The Visiting Nurse Association of the Treasure Coast has been hitting the right notes recently, strumming a little sunshine into the lives of residents at skilled nursing homes and assisted living facilities through a series of patio concerts. The nonprofit’s board-certified music therapists have been traveling throughout the county, creating a bright spot in the lives of the elderly during these uncertain times.
Pre-COVID-19, music therapists had been visiting patients at their homes and living facilities, but mindful that many of their patients are considered high risk, the VNA has implemented innovative ways to provide care.
“We utilize music to help people with clinical goals,” shared Moreen Burkart, VNA manager of music therapy, noting that it can help with psychosocial, anxiety, pain management and rehabilitation.
“We’re trying to stay connected. Isolation is difficult emotionally and mentally. Social distancing doesn’t have to necessarily mean social isolation.”
The outdoor concerts are meant to bring joy to the residents, explained Burkart.
“The patio concerts aren’t music therapy but entertainment. Music is the universal language. It’s such a good way to elevate people’s moods and emotions.”
Therapists serenade residents from outside, respecting social distancing guidelines. Like the residents at Somerset House, many throw open their windows to listen. Others enjoy the music from the safety of private patios and balconies. At Dixie Oak Manor, mask-wearing residents gathered in the common room.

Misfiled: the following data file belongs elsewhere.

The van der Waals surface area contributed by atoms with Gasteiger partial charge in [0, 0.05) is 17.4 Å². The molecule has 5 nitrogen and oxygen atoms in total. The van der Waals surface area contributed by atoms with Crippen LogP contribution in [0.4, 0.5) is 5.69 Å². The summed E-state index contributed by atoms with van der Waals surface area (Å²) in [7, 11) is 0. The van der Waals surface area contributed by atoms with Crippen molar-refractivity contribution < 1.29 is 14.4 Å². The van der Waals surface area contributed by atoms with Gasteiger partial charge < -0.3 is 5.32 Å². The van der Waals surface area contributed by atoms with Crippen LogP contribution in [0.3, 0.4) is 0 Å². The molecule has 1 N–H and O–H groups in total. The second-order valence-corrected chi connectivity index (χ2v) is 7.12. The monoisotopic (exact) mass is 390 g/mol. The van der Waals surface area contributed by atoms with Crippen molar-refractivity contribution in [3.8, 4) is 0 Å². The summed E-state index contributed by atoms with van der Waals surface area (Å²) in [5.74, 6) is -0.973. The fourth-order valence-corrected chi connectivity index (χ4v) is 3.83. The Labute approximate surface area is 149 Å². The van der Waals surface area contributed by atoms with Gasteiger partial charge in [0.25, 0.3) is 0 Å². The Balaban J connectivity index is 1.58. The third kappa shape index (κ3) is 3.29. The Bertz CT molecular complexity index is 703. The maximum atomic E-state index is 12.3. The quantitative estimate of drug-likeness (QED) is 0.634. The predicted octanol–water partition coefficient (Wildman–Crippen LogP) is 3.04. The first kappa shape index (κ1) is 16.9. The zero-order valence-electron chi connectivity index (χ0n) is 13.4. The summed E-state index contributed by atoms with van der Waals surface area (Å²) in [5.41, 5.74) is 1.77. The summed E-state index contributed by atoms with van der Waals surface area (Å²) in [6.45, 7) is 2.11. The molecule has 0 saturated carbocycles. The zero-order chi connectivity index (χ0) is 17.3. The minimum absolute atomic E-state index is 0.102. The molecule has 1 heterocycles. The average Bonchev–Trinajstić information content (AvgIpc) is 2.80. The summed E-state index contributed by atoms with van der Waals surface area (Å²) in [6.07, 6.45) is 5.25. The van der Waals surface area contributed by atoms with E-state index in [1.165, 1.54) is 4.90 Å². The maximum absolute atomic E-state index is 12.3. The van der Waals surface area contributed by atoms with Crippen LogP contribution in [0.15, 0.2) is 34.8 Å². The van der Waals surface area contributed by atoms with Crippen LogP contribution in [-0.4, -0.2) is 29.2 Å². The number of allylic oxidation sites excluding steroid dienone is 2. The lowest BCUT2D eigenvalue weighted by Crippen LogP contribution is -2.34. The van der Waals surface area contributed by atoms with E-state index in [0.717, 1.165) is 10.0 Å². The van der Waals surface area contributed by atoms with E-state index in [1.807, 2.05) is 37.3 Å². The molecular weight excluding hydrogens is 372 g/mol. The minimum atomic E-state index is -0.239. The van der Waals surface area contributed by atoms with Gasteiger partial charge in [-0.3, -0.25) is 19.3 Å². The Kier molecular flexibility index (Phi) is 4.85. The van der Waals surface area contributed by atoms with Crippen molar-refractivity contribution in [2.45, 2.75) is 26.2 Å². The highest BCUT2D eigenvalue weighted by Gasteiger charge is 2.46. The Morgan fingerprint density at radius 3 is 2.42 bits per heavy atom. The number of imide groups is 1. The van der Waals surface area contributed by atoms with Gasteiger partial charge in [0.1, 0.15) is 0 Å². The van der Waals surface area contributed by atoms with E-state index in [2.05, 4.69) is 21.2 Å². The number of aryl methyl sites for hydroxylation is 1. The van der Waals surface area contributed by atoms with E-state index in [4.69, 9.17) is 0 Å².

Heads moved, fingers and toes tapped and a few even sang along to old favorites such as “Show me the Way to go Home,” “Oh, What a Beautiful Mornin’” and “Side by Side.”
“The staff has really been challenged and has really been creative,” said Kathy Orton, VNA vice president of clinical services. “But it hasn’t stopped us from providing care. We’re still out there every day, touching and reaching out in whatever ways that we can.”
VNA has implemented virtual visits and telehealth assessments, and telemonitors placed in homes enable nurses to follow up and provide support even if it’s not face-to-face. These are especially important for homebound patients, as many VNA clients live alone or rely on the support of elderly family members as caregivers.
Founded in 1974, VNA provides “compassionate, innovative care of the highest quality, setting the standard for patients and caregivers needing private care, home health, hospice, and community health services.”
VNA has multiple service lines, including end of life care for patients at the Hospice House, a 12-bed facility, and in homes and skilled nursing or assisted living facilities. In addition to music therapy, they provide traditional therapies, such as physical, speech and occupational.
For more information, visit vnatc.com